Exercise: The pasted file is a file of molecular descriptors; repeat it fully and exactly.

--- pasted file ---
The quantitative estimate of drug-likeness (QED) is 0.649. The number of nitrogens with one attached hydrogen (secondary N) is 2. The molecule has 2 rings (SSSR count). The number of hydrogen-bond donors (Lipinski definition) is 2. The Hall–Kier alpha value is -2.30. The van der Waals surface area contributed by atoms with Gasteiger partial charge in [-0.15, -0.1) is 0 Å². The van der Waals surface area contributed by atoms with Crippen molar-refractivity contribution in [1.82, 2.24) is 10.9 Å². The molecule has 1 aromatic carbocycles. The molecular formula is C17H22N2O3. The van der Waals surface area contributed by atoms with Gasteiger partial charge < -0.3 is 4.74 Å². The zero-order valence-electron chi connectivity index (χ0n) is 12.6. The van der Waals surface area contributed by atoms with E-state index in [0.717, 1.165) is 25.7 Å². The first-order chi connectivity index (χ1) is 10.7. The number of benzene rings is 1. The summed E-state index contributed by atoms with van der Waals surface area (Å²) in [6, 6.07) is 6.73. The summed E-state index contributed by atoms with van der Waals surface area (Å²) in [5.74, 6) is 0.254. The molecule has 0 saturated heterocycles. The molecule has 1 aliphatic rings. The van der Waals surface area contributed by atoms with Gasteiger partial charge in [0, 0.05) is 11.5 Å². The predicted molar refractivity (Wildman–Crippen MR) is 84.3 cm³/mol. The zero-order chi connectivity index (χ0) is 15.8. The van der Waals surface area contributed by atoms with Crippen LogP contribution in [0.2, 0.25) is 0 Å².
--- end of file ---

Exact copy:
The quantitative estimate of drug-likeness (QED) is 0.649. The number of nitrogens with one attached hydrogen (secondary N) is 2. The molecule has 2 rings (SSSR count). The number of hydrogen-bond donors (Lipinski definition) is 2. The Hall–Kier alpha value is -2.30. The van der Waals surface area contributed by atoms with Gasteiger partial charge in [-0.15, -0.1) is 0 Å². The van der Waals surface area contributed by atoms with Crippen molar-refractivity contribution in [1.82, 2.24) is 10.9 Å². The molecule has 1 aromatic carbocycles. The molecular formula is C17H22N2O3. The van der Waals surface area contributed by atoms with Gasteiger partial charge < -0.3 is 4.74 Å². The zero-order valence-electron chi connectivity index (χ0n) is 12.6. The van der Waals surface area contributed by atoms with E-state index in [0.717, 1.165) is 25.7 Å². The first-order chi connectivity index (χ1) is 10.7. The number of benzene rings is 1. The summed E-state index contributed by atoms with van der Waals surface area (Å²) in [6, 6.07) is 6.73. The summed E-state index contributed by atoms with van der Waals surface area (Å²) in [5.74, 6) is 0.254. The molecule has 0 saturated heterocycles. The molecule has 1 aliphatic rings. The van der Waals surface area contributed by atoms with Gasteiger partial charge in [0, 0.05) is 11.5 Å². The predicted molar refractivity (Wildman–Crippen MR) is 84.3 cm³/mol. The zero-order chi connectivity index (χ0) is 15.8. The van der Waals surface area contributed by atoms with Crippen LogP contribution in [0.2, 0.25) is 0 Å².